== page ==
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Adam Cullen has known Margaret Throsby for some years, having met her through mutual friends, and has always wanted to paint her ‘because she’s known as a voice. That intrigued me because everybody knows her as a voice while I could put her onto canvas as a person.’
Throsby is one of Australia’s most popular radio presenters. She has worked in radio and television for 37 years and is currently the presenter of the morning show on ABC Classic FM.
Throsby did a couple of brief sittings for Cullen – ‘which was all I really needed,’ he says. ‘She has an interesting face and she’s very accommodating.’ In Cullen’s portrait she is quite a dark, bold presence. ‘She has a sort of darkness about her, which I find attractive and a strength about her, an almost spooky kind of strength,’ he says. ‘When you’re talking to her it’s almost as if you’re listening to the radio. I was really aware of her voice emanating from her body, resonating.’
As for the background, Cullen says he chose ‘a fairly electric kind of colour because she’s involved in the media.’ He chose not to put in a specific setting or space ‘because you experience her through another medium. She occupies her own space, which is not a physical one.’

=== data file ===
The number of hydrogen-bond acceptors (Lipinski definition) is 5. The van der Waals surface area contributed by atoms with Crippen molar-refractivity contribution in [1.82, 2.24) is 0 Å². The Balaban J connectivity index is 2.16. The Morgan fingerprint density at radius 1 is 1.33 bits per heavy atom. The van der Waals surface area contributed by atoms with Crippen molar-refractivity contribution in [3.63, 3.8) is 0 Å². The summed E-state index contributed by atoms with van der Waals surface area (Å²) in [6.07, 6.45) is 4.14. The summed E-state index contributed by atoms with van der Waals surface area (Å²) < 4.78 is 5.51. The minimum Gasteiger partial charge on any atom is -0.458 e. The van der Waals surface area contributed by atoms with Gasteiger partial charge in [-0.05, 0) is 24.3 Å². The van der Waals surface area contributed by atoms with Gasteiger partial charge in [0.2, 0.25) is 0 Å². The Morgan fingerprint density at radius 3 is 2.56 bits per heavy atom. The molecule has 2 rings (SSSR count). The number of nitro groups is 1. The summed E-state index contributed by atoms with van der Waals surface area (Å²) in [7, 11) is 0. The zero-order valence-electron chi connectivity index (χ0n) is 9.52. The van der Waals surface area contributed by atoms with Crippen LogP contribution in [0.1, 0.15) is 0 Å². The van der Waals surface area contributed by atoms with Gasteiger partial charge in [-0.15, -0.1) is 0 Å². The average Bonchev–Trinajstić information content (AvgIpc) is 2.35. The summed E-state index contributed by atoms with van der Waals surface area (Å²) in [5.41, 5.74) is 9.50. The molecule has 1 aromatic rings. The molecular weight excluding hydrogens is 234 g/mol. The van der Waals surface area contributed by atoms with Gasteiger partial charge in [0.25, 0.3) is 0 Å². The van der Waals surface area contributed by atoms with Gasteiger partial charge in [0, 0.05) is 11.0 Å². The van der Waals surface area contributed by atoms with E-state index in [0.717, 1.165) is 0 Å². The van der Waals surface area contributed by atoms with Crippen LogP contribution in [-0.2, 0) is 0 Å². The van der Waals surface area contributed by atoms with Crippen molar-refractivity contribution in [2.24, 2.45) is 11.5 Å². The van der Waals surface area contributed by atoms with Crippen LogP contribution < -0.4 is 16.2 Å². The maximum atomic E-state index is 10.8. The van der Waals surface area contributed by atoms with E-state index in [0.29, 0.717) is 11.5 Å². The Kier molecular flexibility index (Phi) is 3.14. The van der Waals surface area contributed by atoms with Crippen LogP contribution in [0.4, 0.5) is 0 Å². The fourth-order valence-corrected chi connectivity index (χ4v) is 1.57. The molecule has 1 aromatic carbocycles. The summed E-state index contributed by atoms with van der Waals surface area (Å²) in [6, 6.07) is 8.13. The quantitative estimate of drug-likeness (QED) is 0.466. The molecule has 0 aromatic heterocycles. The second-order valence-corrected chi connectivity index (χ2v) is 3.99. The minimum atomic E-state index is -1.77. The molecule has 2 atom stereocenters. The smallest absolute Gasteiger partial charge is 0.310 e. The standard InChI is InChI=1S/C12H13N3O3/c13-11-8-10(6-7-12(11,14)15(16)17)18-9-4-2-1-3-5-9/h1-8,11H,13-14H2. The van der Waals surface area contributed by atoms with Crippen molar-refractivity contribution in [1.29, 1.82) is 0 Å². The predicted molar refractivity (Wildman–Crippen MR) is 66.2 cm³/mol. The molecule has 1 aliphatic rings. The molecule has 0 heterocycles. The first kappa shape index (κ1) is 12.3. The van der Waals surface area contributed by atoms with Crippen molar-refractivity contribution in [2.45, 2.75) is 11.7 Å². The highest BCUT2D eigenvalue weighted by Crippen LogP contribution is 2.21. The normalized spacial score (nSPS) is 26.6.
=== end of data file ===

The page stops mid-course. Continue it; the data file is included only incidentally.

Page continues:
Born in Sydney in 1965, Cullen lives in Wentworth Falls in the Blue Mountains. He has had annual solo exhibitions at Yuill/Crowley in Sydney for the past 11 years and has shown in numerous group shows including Bittersweet at the Art Gallery of New South Wales in 2002 and Perspecta in 1993 and 1999. He was represented in the São Paulo Biennale of Contemporary Art in Brazil in 2002. His work is held in major public and private collections around Australia including all the state galleries and numerous regional galleries, while his work has been published in newspapers and art journals here and overseas. This is his 7th consecutive time as an Archibald finalist. He won the Archibald Prize in 2002 with his portrait of actor David Wenham and was runner-up in 1999 with his portrait of actor Max Cullen.